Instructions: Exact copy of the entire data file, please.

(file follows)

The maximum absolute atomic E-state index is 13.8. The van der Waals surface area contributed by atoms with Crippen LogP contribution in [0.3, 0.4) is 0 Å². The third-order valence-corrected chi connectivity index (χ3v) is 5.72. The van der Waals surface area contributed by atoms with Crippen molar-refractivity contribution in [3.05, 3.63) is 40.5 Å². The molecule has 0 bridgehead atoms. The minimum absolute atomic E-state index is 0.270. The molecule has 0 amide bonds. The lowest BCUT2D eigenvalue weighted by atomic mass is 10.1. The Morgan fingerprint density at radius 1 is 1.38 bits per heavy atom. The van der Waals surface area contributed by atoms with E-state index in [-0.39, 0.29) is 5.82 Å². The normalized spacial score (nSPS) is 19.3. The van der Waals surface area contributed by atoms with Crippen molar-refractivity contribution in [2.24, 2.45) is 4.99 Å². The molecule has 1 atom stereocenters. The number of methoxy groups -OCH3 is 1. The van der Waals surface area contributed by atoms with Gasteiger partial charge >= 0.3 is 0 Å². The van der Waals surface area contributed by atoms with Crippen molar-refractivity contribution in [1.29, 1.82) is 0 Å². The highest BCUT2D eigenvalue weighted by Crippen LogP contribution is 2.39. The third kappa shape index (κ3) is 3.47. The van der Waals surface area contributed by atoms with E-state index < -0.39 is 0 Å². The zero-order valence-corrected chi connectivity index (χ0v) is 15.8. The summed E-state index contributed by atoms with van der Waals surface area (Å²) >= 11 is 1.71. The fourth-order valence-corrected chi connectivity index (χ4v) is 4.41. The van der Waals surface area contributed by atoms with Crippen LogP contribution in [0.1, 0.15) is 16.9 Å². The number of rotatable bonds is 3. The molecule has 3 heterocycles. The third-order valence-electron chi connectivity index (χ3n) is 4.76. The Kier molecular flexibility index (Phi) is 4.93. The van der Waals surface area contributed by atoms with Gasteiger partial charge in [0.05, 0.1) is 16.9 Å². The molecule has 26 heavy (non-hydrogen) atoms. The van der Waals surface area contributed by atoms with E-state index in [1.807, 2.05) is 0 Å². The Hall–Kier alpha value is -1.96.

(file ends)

The maximum absolute atomic E-state index is 13.8. The van der Waals surface area contributed by atoms with Crippen LogP contribution in [0.3, 0.4) is 0 Å². The third-order valence-corrected chi connectivity index (χ3v) is 5.72. The van der Waals surface area contributed by atoms with Crippen molar-refractivity contribution in [3.05, 3.63) is 40.5 Å². The molecule has 0 bridgehead atoms. The minimum absolute atomic E-state index is 0.270. The molecule has 0 amide bonds. The lowest BCUT2D eigenvalue weighted by atomic mass is 10.1. The Morgan fingerprint density at radius 1 is 1.38 bits per heavy atom. The van der Waals surface area contributed by atoms with E-state index in [-0.39, 0.29) is 5.82 Å². The normalized spacial score (nSPS) is 19.3. The van der Waals surface area contributed by atoms with Crippen molar-refractivity contribution in [2.24, 2.45) is 4.99 Å². The molecule has 1 atom stereocenters. The number of methoxy groups -OCH3 is 1. The van der Waals surface area contributed by atoms with Gasteiger partial charge >= 0.3 is 0 Å². The van der Waals surface area contributed by atoms with Crippen molar-refractivity contribution in [1.29, 1.82) is 0 Å². The highest BCUT2D eigenvalue weighted by Crippen LogP contribution is 2.39. The third kappa shape index (κ3) is 3.47. The van der Waals surface area contributed by atoms with E-state index < -0.39 is 0 Å². The zero-order valence-corrected chi connectivity index (χ0v) is 15.8. The summed E-state index contributed by atoms with van der Waals surface area (Å²) >= 11 is 1.71. The fourth-order valence-corrected chi connectivity index (χ4v) is 4.41. The van der Waals surface area contributed by atoms with Crippen LogP contribution in [0.1, 0.15) is 16.9 Å². The number of rotatable bonds is 3. The molecule has 3 heterocycles. The third-order valence-electron chi connectivity index (χ3n) is 4.76. The Kier molecular flexibility index (Phi) is 4.93. The van der Waals surface area contributed by atoms with Gasteiger partial charge in [0.05, 0.1) is 16.9 Å². The molecule has 26 heavy (non-hydrogen) atoms. The van der Waals surface area contributed by atoms with E-state index in [1.807, 2.05) is 0 Å². The Hall–Kier alpha value is -1.96.